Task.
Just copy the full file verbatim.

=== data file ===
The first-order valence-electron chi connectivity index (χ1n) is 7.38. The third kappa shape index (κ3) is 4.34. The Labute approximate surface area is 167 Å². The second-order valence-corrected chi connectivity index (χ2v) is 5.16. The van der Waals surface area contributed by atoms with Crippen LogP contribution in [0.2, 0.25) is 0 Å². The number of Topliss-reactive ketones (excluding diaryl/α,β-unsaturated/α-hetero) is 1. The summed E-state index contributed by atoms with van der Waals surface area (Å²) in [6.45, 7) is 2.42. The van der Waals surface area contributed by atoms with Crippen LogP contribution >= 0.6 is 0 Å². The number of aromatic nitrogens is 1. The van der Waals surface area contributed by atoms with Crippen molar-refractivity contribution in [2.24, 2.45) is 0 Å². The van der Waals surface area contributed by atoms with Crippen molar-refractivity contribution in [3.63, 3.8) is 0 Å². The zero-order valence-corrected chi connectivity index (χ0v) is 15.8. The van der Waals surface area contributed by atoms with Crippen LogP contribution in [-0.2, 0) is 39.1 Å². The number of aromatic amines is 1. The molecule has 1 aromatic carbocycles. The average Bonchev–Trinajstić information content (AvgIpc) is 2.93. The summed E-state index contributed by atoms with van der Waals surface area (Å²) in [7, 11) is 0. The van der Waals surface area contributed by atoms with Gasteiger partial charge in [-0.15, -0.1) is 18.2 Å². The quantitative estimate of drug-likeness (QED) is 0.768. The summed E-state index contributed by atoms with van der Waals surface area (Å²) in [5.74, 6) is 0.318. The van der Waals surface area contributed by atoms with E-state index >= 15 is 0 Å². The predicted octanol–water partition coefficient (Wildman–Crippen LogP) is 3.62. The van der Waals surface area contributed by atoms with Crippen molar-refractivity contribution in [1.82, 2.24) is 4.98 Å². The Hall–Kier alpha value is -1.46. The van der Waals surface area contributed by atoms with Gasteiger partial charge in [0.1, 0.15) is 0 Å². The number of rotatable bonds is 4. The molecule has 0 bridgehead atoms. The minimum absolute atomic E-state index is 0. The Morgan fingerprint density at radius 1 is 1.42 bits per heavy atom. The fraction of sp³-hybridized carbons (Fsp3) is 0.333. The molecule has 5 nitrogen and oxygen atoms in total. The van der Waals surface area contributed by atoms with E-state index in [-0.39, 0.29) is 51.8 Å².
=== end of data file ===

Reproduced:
The first-order valence-electron chi connectivity index (χ1n) is 7.38. The third kappa shape index (κ3) is 4.34. The Labute approximate surface area is 167 Å². The second-order valence-corrected chi connectivity index (χ2v) is 5.16. The van der Waals surface area contributed by atoms with Crippen LogP contribution in [0.2, 0.25) is 0 Å². The number of Topliss-reactive ketones (excluding diaryl/α,β-unsaturated/α-hetero) is 1. The summed E-state index contributed by atoms with van der Waals surface area (Å²) in [6.45, 7) is 2.42. The van der Waals surface area contributed by atoms with Crippen LogP contribution >= 0.6 is 0 Å². The number of aromatic nitrogens is 1. The van der Waals surface area contributed by atoms with Crippen molar-refractivity contribution in [2.24, 2.45) is 0 Å². The van der Waals surface area contributed by atoms with Crippen molar-refractivity contribution in [3.63, 3.8) is 0 Å². The zero-order valence-corrected chi connectivity index (χ0v) is 15.8. The van der Waals surface area contributed by atoms with Crippen LogP contribution in [-0.2, 0) is 39.1 Å². The number of aromatic amines is 1. The molecule has 1 aromatic carbocycles. The average Bonchev–Trinajstić information content (AvgIpc) is 2.93. The summed E-state index contributed by atoms with van der Waals surface area (Å²) in [7, 11) is 0. The van der Waals surface area contributed by atoms with Gasteiger partial charge in [-0.15, -0.1) is 18.2 Å². The quantitative estimate of drug-likeness (QED) is 0.768. The summed E-state index contributed by atoms with van der Waals surface area (Å²) in [5.74, 6) is 0.318. The van der Waals surface area contributed by atoms with E-state index >= 15 is 0 Å². The predicted octanol–water partition coefficient (Wildman–Crippen LogP) is 3.62. The van der Waals surface area contributed by atoms with Crippen molar-refractivity contribution in [1.82, 2.24) is 4.98 Å². The Hall–Kier alpha value is -1.46. The van der Waals surface area contributed by atoms with Gasteiger partial charge in [0.1, 0.15) is 0 Å². The number of rotatable bonds is 4. The molecule has 0 bridgehead atoms. The minimum absolute atomic E-state index is 0. The Morgan fingerprint density at radius 1 is 1.42 bits per heavy atom. The fraction of sp³-hybridized carbons (Fsp3) is 0.333. The molecule has 5 nitrogen and oxygen atoms in total. The van der Waals surface area contributed by atoms with E-state index in [-0.39, 0.29) is 51.8 Å².